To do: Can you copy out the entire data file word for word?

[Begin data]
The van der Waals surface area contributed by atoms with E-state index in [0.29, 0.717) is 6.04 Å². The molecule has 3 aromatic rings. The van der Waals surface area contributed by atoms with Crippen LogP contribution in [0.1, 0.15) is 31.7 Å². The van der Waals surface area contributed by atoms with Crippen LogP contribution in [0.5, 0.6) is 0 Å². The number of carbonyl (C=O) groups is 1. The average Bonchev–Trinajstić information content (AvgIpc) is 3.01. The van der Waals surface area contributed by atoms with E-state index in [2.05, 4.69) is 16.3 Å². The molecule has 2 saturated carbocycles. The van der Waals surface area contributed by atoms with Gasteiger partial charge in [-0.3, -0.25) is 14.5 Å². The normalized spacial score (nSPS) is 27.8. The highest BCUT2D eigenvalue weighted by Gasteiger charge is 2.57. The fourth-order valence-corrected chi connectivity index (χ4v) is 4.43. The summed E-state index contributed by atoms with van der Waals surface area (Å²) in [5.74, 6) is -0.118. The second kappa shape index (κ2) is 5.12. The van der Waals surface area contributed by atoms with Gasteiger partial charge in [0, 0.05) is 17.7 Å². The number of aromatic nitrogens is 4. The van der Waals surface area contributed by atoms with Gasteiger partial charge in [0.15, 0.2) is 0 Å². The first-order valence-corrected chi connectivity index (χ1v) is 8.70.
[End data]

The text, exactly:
The van der Waals surface area contributed by atoms with E-state index in [0.29, 0.717) is 6.04 Å². The molecule has 3 aromatic rings. The van der Waals surface area contributed by atoms with Crippen LogP contribution in [0.1, 0.15) is 31.7 Å². The van der Waals surface area contributed by atoms with Crippen LogP contribution in [0.5, 0.6) is 0 Å². The number of carbonyl (C=O) groups is 1. The average Bonchev–Trinajstić information content (AvgIpc) is 3.01. The van der Waals surface area contributed by atoms with E-state index in [2.05, 4.69) is 16.3 Å². The molecule has 2 saturated carbocycles. The van der Waals surface area contributed by atoms with Gasteiger partial charge in [-0.3, -0.25) is 14.5 Å². The normalized spacial score (nSPS) is 27.8. The highest BCUT2D eigenvalue weighted by Gasteiger charge is 2.57. The fourth-order valence-corrected chi connectivity index (χ4v) is 4.43. The summed E-state index contributed by atoms with van der Waals surface area (Å²) in [5.74, 6) is -0.118. The second kappa shape index (κ2) is 5.12. The van der Waals surface area contributed by atoms with Gasteiger partial charge in [0, 0.05) is 17.7 Å². The number of aromatic nitrogens is 4. The van der Waals surface area contributed by atoms with Gasteiger partial charge in [0.15, 0.2) is 0 Å². The first-order valence-corrected chi connectivity index (χ1v) is 8.70.